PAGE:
Narcissists are less likely to feel empathy, less likely to make personal sacrifices to help the greater good , and more likely to act aggressively toward others. If we experience these individuals in our own lives, we may try to ignore or avoid them if at all possible. But what about when you are stuck working alongside someone high in narcissism on a work or school project? What can we do, if anything, to help these individuals develop more empathy and become more likely to help those in need?
Recent experimental research by Hepper, Hart, and Sedkides tested whether it was possible to influence narcissists to actually feel empathy toward others. The researchers found that asking narcissists to explicitly take the perspective of a suffering person actually helped the narcissists experience stronger feelings of empathy toward that individual. In the experimental study, some individuals were told that they were going to watch a brief documentary about a domestic abuse case, but before watching the video they were asked to think about the feelings of the domestic assault victim while watching the video. Other participants in the study were not assigned to this perspective taking task while watching the documentary.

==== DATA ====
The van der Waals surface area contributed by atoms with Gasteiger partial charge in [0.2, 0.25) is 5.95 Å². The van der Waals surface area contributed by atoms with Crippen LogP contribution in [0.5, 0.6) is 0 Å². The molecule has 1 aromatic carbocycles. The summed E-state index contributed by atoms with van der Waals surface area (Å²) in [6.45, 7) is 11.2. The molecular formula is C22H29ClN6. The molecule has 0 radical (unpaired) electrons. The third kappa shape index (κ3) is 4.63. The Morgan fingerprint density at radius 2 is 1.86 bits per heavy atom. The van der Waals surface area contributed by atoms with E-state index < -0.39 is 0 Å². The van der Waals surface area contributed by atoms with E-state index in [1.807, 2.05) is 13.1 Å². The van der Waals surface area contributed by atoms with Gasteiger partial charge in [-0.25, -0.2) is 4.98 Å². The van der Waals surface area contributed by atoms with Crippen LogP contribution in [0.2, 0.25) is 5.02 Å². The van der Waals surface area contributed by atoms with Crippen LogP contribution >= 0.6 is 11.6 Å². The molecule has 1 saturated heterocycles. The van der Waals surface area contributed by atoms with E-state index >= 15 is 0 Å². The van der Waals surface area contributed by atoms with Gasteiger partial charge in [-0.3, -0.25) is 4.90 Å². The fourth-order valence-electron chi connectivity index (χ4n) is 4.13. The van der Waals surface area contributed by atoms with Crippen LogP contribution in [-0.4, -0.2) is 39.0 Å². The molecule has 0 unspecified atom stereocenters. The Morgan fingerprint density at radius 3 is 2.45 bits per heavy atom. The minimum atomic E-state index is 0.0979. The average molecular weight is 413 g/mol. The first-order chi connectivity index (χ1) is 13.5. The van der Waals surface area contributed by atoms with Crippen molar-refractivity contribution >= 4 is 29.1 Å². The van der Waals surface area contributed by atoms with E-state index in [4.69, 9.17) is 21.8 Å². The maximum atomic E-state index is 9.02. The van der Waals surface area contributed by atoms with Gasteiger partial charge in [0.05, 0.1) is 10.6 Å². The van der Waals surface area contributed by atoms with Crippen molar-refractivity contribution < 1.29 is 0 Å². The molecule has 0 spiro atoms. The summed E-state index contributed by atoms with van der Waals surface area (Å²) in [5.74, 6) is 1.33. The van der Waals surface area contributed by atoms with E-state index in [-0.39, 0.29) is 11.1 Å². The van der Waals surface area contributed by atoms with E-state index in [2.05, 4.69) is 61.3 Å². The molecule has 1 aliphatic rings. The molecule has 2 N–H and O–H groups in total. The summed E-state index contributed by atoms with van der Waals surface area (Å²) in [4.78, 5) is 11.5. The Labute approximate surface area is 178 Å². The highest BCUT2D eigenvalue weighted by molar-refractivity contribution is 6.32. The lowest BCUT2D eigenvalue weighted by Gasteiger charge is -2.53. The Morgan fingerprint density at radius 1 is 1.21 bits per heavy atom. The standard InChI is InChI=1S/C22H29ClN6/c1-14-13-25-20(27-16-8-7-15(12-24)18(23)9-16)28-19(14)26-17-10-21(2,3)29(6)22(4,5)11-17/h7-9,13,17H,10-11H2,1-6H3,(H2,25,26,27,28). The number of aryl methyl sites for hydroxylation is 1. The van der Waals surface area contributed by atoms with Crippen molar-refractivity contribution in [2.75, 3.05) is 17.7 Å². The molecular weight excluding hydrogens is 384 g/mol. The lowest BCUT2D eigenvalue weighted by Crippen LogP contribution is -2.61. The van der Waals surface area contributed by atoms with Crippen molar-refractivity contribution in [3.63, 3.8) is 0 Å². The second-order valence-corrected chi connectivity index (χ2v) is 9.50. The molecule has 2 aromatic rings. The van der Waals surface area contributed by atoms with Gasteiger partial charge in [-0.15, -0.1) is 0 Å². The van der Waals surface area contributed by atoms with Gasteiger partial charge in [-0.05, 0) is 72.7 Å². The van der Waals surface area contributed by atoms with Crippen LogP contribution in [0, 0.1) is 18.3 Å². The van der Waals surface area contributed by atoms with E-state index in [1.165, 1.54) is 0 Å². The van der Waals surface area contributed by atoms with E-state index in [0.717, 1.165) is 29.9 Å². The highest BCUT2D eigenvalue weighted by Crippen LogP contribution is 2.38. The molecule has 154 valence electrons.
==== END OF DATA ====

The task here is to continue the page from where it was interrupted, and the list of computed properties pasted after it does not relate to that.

In another study, the researchers tested to make sure narcissists weren’t just saying that they felt more empathy. They did this by measuring each participant’s heart rate (i.e., autonomic arousal), which is more likely to increase when people feel empathy toward another person’s suffering. This time, if narcissists were explicitly told to take another person’s perspective, maladaptive narcissists were more likely to both report greater empathy, and also experience a greater increase in heart rate, at least suggesting that these individuals were more physiologically-aroused, and not just stating that they felt stronger emotion (in this case, empathy).
This research provides some evidence that when explicitly asked to focus on the plight of another, narcissists report greater empathy toward another suffering individual, and even experience an increase in their heart rate. However, the social sciences are complex, and additional questions always remain. Do these changes in self-reported empathy and heart rate lead to actual changes in behavior? How long might this increase in empathy last? Does this sort of intervention lead narcissists to feel empathy toward others generally, or just toward the specific target person that they are focusing on? What is the best way to kindly ask a narcissist in your life to take another person's perspective?
What do you think?
* Don’t worry, the irony of reporting this research on my personal website does not evade me.
** I got a 15 out of 40, what did you get?